The evaluation used an experimental, pretest posttest design. A cluster sampling approach was used first and followed by random assignment to conditions. Parents were recruited through newspapers, community flyers, school counselors, and other community professionals. Following parent inquiry, a telephone screening was conducted using a 10 question instrument based on risk factor research (Bry, McKeon & Pandina, 1982). If the child was assessed as at risk on at least four dimensions, the family was randomly assigned to one of four intervention conditions: Parent Focus, Teen Focus, self-directed change, and a control group. Interventions were conducted over two years, with four cohorts of approximately 30 families per cohort. Each intervention group consisted of approximately seven to eight families. Boys and girls received assignments separately to assure equal distribution of gender across conditions. The attrition analysis showed program retention was 90%; this meant 143 of 158 families were represented in the termination assessment. The data revealed no significant differences between families who stayed and those who left. The sample of 143 families resulted in a youth sample of 83 boys and 75 girls between ages 10 and 14, enrolled in middle schools containing sixth through eighth grades, with the mean grade level for the sample being seventh grade. Ninety-five percent of the sample was European-American. Other demographic information was not provided in the evaluation. Approximately one fourth of the families had an annual income of less than $10,000 and more than half the families received governmental financial assistance. Approximately 50% of mothers and 45% of fathers had some college education.
Results of the Intervention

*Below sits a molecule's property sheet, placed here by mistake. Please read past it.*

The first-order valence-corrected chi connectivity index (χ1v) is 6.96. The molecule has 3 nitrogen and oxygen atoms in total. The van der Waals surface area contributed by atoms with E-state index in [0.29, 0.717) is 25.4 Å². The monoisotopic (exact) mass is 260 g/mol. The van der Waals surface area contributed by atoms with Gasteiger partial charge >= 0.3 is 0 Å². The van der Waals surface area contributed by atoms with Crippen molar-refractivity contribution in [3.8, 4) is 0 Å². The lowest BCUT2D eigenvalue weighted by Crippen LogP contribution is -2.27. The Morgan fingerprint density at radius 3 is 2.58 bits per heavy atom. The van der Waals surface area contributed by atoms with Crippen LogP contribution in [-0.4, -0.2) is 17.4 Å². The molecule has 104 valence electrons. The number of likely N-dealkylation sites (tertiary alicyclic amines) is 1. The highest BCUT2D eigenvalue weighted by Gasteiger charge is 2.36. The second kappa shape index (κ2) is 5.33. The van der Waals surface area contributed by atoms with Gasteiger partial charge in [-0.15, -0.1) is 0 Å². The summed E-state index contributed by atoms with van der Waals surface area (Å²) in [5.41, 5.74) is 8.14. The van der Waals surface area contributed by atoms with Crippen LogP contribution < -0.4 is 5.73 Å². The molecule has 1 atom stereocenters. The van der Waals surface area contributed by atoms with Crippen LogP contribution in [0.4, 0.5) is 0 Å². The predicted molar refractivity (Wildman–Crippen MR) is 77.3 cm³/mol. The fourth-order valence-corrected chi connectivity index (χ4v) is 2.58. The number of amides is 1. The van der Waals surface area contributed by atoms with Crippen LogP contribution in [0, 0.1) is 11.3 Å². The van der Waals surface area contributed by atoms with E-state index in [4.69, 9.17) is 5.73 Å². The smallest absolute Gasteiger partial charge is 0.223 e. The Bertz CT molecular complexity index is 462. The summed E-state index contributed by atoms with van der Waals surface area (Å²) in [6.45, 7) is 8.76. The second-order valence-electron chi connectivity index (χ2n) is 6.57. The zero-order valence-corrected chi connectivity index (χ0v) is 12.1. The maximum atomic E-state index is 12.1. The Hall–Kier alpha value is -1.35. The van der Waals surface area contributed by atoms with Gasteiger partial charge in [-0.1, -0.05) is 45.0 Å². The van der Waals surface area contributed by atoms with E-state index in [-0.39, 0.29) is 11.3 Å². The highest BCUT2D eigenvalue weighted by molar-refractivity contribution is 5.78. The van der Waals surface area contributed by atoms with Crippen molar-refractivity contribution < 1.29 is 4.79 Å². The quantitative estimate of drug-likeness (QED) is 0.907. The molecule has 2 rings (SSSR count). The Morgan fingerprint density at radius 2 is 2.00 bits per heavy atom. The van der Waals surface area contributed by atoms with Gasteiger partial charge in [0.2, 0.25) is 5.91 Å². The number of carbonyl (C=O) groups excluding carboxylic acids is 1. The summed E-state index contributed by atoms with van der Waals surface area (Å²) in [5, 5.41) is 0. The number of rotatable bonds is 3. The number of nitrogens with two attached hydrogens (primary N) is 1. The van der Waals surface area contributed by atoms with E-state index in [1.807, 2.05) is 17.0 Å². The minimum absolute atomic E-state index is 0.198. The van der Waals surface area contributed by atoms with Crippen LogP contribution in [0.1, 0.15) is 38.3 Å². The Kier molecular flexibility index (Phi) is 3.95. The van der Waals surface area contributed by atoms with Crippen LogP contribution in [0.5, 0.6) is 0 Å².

Results were assessed through child behavior inventories, audiotaped problem-solving scenarios and videotaped family problem-solving sessions. Outcomes were reported for participant engagement and satisfaction, skills acquisition, family interaction patterns, and changes in family conflict. Both the Parent and Teen components were shown to be effective in engaging both parents and teens, teaching the targeted skills, and reducing parent-child conflict. The Parent component had a short-term effect on reducing teen problem behavior in school. The Teen Focus condition did not demonstrate a significant effect on the students' problem behavior in school, but youth in the Teen Focus condition demonstrated higher social learning scores (F(1,140) = 5.76, p<.05). Youths' negative engagement was reduced significantly when parents participated in the Parent Focus intervention, while control group youth increased in negative engagement (F(1,107) = 5.27, p<.01). The same pattern of effects occurred in the Teen Focus intervention, with a reduction in their negative engagement with parents compared to the inactive intervention conditions (F(1,114) = 4.89, p. < .05). Fewer than one half of fathers participated in the videotaped family interaction, and analyses were restricted to mothers' behavior. Mothers who were exposed to both the Teen (F(1,113) = 6.51, p<.01) and Parent (F(1,106) = 7.1, p<.01) Focus conditions showed less negative engagement in the family interaction, compared to mothers in the control condition who tended to increase their negativity. Those in the Parent Focus condition reduced conflict levels (F(1,101) = 10.95, p<.001)from pretest to posttest. There was a decrease in family negative events for families in this intervention condition while negative events increased for those in other conditions. The Teen Focus group also yielded significant reductions in family conflict (F(1,118) = 8.1, p<.005) compared with the control group, and significantly fewer family negative events (F(1,107) = 6.54, p<.01). Teacher ratings of child behavior revealed effects specific to the Parent Focus condition. Teens with parents in this program condition reduced their rate of aggression, while teens in the inactive intervention conditions were rated as more aggressive at posttest (F(1,106) = 5.33, p<.05).